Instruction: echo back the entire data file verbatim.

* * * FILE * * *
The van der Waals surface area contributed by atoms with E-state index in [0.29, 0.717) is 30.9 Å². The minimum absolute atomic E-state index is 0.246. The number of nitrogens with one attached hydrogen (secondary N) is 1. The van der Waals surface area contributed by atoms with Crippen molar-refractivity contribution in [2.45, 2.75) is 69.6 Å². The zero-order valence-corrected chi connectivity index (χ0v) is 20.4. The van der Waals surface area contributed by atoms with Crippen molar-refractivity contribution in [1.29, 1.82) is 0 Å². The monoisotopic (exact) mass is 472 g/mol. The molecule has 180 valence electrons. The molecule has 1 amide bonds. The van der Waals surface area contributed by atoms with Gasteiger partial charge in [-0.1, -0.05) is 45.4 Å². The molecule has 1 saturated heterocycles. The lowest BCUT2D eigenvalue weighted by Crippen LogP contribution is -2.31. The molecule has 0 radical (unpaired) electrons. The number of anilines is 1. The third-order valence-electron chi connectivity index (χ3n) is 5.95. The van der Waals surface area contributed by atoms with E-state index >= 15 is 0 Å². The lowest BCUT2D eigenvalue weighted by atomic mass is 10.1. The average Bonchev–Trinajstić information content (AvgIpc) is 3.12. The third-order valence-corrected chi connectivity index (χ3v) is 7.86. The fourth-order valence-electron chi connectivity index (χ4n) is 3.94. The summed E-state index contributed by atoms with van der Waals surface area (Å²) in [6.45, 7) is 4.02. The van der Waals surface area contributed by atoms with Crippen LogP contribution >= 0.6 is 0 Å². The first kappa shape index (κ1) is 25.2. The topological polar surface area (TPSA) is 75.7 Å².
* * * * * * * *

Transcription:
The van der Waals surface area contributed by atoms with E-state index in [0.29, 0.717) is 30.9 Å². The minimum absolute atomic E-state index is 0.246. The number of nitrogens with one attached hydrogen (secondary N) is 1. The van der Waals surface area contributed by atoms with Crippen molar-refractivity contribution in [2.45, 2.75) is 69.6 Å². The zero-order valence-corrected chi connectivity index (χ0v) is 20.4. The van der Waals surface area contributed by atoms with Crippen molar-refractivity contribution in [1.29, 1.82) is 0 Å². The monoisotopic (exact) mass is 472 g/mol. The molecule has 180 valence electrons. The molecule has 1 amide bonds. The van der Waals surface area contributed by atoms with Gasteiger partial charge in [-0.1, -0.05) is 45.4 Å². The molecule has 1 saturated heterocycles. The lowest BCUT2D eigenvalue weighted by Crippen LogP contribution is -2.31. The molecule has 0 radical (unpaired) electrons. The number of anilines is 1. The third-order valence-electron chi connectivity index (χ3n) is 5.95. The van der Waals surface area contributed by atoms with E-state index >= 15 is 0 Å². The lowest BCUT2D eigenvalue weighted by atomic mass is 10.1. The average Bonchev–Trinajstić information content (AvgIpc) is 3.12. The third-order valence-corrected chi connectivity index (χ3v) is 7.86. The fourth-order valence-electron chi connectivity index (χ4n) is 3.94. The summed E-state index contributed by atoms with van der Waals surface area (Å²) in [6.45, 7) is 4.02. The van der Waals surface area contributed by atoms with Crippen LogP contribution >= 0.6 is 0 Å². The first kappa shape index (κ1) is 25.2. The topological polar surface area (TPSA) is 75.7 Å².